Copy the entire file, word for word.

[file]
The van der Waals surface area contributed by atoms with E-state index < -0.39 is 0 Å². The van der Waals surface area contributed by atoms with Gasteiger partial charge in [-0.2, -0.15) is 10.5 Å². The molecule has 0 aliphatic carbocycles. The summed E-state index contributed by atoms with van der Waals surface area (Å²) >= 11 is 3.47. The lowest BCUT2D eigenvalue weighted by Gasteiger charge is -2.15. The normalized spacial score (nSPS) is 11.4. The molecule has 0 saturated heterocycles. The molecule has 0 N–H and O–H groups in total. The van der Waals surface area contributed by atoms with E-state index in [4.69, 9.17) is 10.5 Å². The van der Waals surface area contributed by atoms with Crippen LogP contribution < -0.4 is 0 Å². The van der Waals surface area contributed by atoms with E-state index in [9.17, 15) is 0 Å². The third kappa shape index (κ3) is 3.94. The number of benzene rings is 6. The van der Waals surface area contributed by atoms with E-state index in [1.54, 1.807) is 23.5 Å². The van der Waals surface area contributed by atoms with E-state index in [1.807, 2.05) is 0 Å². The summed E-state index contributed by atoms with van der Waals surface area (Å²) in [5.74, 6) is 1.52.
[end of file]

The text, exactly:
The van der Waals surface area contributed by atoms with E-state index < -0.39 is 0 Å². The van der Waals surface area contributed by atoms with Gasteiger partial charge in [-0.2, -0.15) is 10.5 Å². The molecule has 0 aliphatic carbocycles. The summed E-state index contributed by atoms with van der Waals surface area (Å²) >= 11 is 3.47. The lowest BCUT2D eigenvalue weighted by Gasteiger charge is -2.15. The normalized spacial score (nSPS) is 11.4. The molecule has 0 saturated heterocycles. The molecule has 0 N–H and O–H groups in total. The van der Waals surface area contributed by atoms with E-state index in [4.69, 9.17) is 10.5 Å². The van der Waals surface area contributed by atoms with Crippen LogP contribution < -0.4 is 0 Å². The van der Waals surface area contributed by atoms with E-state index in [9.17, 15) is 0 Å². The third kappa shape index (κ3) is 3.94. The number of benzene rings is 6. The van der Waals surface area contributed by atoms with E-state index in [1.54, 1.807) is 23.5 Å². The van der Waals surface area contributed by atoms with E-state index in [1.807, 2.05) is 0 Å². The summed E-state index contributed by atoms with van der Waals surface area (Å²) in [5.74, 6) is 1.52.